Mitchell Rose

“No, and it doesn’t depend!” – The Riveting Conclusion to ‘Should Mediators Work on Contingency?’

September 2018  – 5 minute read

Welcome to the riveting conclusion of last week’s post, entitled Should Mediators Work on Contingency?  I appreciate the ‘negative’ response it generated (as in, “no, they should not work on contingency”). There should be no surprise then that, unlike the lawyer-side of my brain that often answers tough legal questions with “well, it depends”, the mediator-side is clear and unequivocal on the issue of whether mediators should charge contingency fees: “No, and it doesn’t depend (on anything, anyone, or any result)!”.

5 reasons mediators should not charge contingency fees

As mentioned previously, if ADRIC’s prohibition on mediator contingency fees is not enough to convince you that non-member mediators should follow suit, I’m prepared to try to convince you. Although I am not aware of the precise reasons why ADRIC chose to ban contingency fees, I suspect the drafters of the Code were mindful of several of the following arguments against mediator contingency fees (particularly the first two):

Reason 1: Mediators are supposed to be neutral and impartial. However, if you make the mediator’s fee – or part of that fee – dependent on achieving a settlement (or certain terms of settlement) then neutrality can be compromised since the mediation outcome affects the mediators’ ability to get paid. As Cyndi Lauper sang, Read more →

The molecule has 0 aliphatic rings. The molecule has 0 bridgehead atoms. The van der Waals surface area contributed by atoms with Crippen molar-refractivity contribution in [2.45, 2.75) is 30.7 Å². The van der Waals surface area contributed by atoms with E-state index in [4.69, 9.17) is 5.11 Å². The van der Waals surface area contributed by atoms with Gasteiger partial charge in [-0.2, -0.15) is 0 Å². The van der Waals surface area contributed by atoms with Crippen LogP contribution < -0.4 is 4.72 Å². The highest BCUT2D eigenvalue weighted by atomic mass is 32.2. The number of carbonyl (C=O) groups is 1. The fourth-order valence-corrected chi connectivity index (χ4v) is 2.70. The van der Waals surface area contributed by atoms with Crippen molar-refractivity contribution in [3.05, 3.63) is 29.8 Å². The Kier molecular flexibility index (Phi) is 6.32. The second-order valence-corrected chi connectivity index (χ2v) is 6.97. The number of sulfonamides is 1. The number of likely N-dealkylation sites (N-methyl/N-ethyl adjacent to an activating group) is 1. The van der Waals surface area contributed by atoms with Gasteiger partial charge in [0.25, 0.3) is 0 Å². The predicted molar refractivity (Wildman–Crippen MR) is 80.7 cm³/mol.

Should Mediators Work on Contingency ?

August, 2018 – 5 minute read

Recently, someone asked me if mediators ever work on contingency. The question took me by surprise. To me, the answer seemed obvious, and so I replied: “No, of course not”. As a mediator, I have never charged a contingency fee, nor do I know any mediators where I practise (Ontario, Canada) who do so. Frankly, I don’t believe the thought had ever crossed my mind. However, as a lawyer (I am a lawyer and a mediator – just not for the same dispute), I will enter into contingency fee arrangements for legal services with clients from time-to-time, and for certain types of matters.

Nevertheless, I was curious about my instant aversion to charging contingency fees as a mediator, and I thought that the person who raised the issue deserved a fulsome answer.

In this post (and its conclusion next week), I will address the following questions: 1. Are mediators in Ontario and other parts of Canada permitted to charge contingency fees? 2. If so, are contingency fees a good idea?

What are contingency fees? Read more →

The Costs of Refusing Mediation

 

June, 2018  (12 minute read):

A recent Ontario Court decision demonstrates why refusing to participate in mediation in a civil proceeding, where mediation is not mandatory, can be expensive in the end. This decision of Mew J. respecting costs followed a seven-day jury trial in Belleville of a (non-MVA) personal injury matter. Liability and damages were in issue. After the jury found that the plaintiff was 25% contributorily negligent, damages were assessed at $212,000 including interest. The plaintiff sought costs on a partial indemnity basis of $269,371 plus tax.  The defendant argued that $150,000 inclusive of HST was appropriate.

In his reasons, the judge considered the various criteria and general principles relevant to the fixing of costs, including that “the usual rule in Read more →